Now Entering the New America

There has been a huge amount of activity in the sphere of public interest recently.  Since the ‘election’ of President 45 we’ve seen 25 executive orders signed and put into power.  Some of these orders have been met with controversy and protest from portions of the American public.  Most of the recent protest and outrage has come from 45’s Muslim Ban and the executive order which calls for the deportation of any non-citizens with a criminal record.  What do these executive orders entail?  What do they mean for America moving forward?  How does the New America stack up to the Old America.  I will seek to answer these and many other questions that have arisen in the wake of 45’s orders.

What is the Muslim Ban?

The Muslim Ban is the colloquial name for Executive Order 13769 “Protection Of The Nation From Foreign Terrorist Entry Into The United States”.  The executive order contains a number of clauses, the key ones being:

  1. An indefinite suspension of Syrian refugees entering the United States
  2. A 120 day shutdown of the US Refugee Admission Program
  3. A 90 day suspension of entry into the US of nationals from:
    1. Iraq
    2. Iran
    3. Lybia
    4. Somalia
    5. Sudan
    6. Yeman
    7. Syria
  4. A reduced cap on the number of refugees admitted for the 2017 fiscal year.  Down to 50,000 from 110,000

The ban is supposed to help keep ‘radical Islamist terrorists’ out of our country.  45 says he intends to establish new, stricter vetting measures (what he calls extreme vetting).

That sounds like a good thing, we don’t want terrorists in our country.

Of course.  We absolutely don’t want terrorists in our country, threatening our lives and way of life.  This order has nothing to do with terrorism.

But you said…

First of all, Executive Order 13769 said.  Not me, I’m just repeating it.  Now, on the subject of terrorism from majority Islamic countries, let’s examine that list again: Iraq, Iran, Lybia, Somalia, Sudan, Yemen, and Syria.  According to the Wall Street Journal, the top three nationalities of people arrested for terrorism or terrorism related acts in the US following 9/11 are: The United States, Pakistan, and Saudi Arabia.  In fact, of the 19 men involved in the 9/11 attacks, 15 were from Saudi Arabia, 2 were from the United Arab Emirates (UAE), 2 were from Egypt and 1 was from Lebanon.  Notice how none of those countries appear in 45’s order.  11 terrorists have been arrested in the US from those 7 countries.  None of the terror attacks they instituted involved fatalities.  Of all the major terror attacks on US soil since 9/11, none have involved nationals from the 7 countries listed.  In response to this information the White House released a list of 78 terror attacks since September of 2014 that they felt the media had underreported.  The majority of those terror attacks happened outside of the United States and using them to justify the Ban makes no sense.  Of those terror attacks that happened in the US most were committed by US citizens.  The only two whose perpetrators were born outside the US had no fatalities and the two men were from Kenya and Afghanistan.  Neither of those countries is part of the Ban.  Halting immigration from the seven countries listed in the Ban makes no sense if the goal is to try and preserve national security.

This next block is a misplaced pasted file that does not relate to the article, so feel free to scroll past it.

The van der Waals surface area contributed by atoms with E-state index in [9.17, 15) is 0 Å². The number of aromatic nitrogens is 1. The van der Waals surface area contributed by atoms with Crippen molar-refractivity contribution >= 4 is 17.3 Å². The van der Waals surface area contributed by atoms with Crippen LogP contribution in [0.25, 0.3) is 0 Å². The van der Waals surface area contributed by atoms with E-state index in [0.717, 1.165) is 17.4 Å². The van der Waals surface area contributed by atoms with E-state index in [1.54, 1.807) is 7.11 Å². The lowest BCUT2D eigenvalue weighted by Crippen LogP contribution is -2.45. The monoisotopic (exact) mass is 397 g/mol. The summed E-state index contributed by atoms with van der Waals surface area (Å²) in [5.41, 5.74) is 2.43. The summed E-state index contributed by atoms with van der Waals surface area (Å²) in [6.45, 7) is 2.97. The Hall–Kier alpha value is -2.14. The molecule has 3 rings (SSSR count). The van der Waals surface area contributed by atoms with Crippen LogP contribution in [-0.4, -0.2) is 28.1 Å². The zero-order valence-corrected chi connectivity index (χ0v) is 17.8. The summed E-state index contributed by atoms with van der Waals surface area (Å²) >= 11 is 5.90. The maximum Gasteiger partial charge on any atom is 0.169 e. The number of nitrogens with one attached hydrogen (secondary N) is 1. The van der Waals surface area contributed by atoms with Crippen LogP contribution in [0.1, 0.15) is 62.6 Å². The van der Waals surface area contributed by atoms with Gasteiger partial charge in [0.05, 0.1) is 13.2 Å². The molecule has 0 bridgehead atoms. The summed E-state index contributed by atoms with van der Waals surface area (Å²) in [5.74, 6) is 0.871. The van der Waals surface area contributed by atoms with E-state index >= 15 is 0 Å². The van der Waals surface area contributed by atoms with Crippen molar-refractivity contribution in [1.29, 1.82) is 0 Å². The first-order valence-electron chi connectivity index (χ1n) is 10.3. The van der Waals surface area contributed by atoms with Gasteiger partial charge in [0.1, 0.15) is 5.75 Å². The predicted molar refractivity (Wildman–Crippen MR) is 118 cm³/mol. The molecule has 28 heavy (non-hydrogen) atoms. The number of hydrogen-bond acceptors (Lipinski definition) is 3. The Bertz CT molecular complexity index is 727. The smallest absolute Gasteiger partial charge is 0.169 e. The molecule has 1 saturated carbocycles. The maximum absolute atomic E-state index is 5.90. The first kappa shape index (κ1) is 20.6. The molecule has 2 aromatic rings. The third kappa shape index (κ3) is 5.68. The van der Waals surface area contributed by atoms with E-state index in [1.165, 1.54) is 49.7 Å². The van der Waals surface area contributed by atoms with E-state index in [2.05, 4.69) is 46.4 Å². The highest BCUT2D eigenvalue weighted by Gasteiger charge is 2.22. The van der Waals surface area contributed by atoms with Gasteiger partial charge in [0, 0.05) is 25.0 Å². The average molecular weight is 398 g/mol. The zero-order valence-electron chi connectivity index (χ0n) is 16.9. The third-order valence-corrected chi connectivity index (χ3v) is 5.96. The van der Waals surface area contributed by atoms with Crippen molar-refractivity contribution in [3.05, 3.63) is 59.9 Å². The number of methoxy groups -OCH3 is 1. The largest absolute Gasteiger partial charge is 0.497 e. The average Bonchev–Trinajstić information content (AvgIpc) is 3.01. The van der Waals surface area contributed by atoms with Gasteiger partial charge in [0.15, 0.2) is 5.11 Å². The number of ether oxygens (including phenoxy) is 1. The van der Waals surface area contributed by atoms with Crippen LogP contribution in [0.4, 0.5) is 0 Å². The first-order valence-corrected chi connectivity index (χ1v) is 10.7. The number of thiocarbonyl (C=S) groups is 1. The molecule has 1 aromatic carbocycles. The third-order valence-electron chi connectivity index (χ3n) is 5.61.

Wait… why isn’t Saudi Arabia part of the Ban?

Well, at one point Trump Organization incorporated several limited liability companies in Saudi Arabia in preparation to try and build a hotel there.  The company cancelled those corporations in December, but it is interesting to note that 45 has had business dealings with Saudi Arabia.  It should also be noted that for decades, a fundamentalist form of Sunni Islam known as Wahhabism has held sway among the country’s top clerics, and the ruling al-Saud dynasty, who derive much of their legitimacy from these clerics, have long avoided confronting it.  So if Saudi Arabia is home to much of the virulent Islamic extremism that 45 claims to want to protect us against, why isn’t it on the list?  That is a very good question indeed.  One to which I don’t have a definitive answer.  Though 45 also has business dealings in the UAE and Egypt as well, and both of those Muslim majority countries are absent from the Ban as well.  We can easily infer a conflict of interest here.

Still, what’s wrong with wanting stricter vetting procedures?

I’m really not sure how we can make our standards any stricter.  There are about 20 million refugees worldwide.  Most living in refugee camps and hoping their countries will calm down enough for them to return.  Only about 1% of refugees are resettled in other countries.  All of those refugees pass through the office of the United Nations High Commissioner for Refugees (UNHCR).  It’s the job of the UNHCR to handle paperwork, preliminary interviews, and scanning of the refugees eyes for a biometrics database.  Then the UNHCR or some other involved organization refers refugees to a country that might take them in.  From there the hard work begins.  When refugees are sent to the US to be vetted, they have to deal with several US Government agencies.  Among these the departments of State, Homeland Security, Health and Human Services, and Defense, as well as the FBI and other parts of the US Intelligence Community.  They are subject to biographic and biometric tests many times over.  They are also subject to interview after interview, many asking the same questions over and over again checking for any discrepancy.  The State Department says that the process should take between 18-24 months, but immigration lawyers say that most cases actually take between 4-8 years.  The US has the strictest standards of any country that admits refugees and American refugee officers look for any reason to say no.  Less than 50% of refugees who apply make it through.  

According to a Cato Institute study, from September of 2016, your chances of being killed by a refugee committing a terrorist act on US soil is about 1 in 3.6 billion per year.  There’s no way to get the vetting process 100% certain that we’ll never admit a terrorist, but it’s such a difficult and rigorous process that it makes no sense to try and get admitted that way.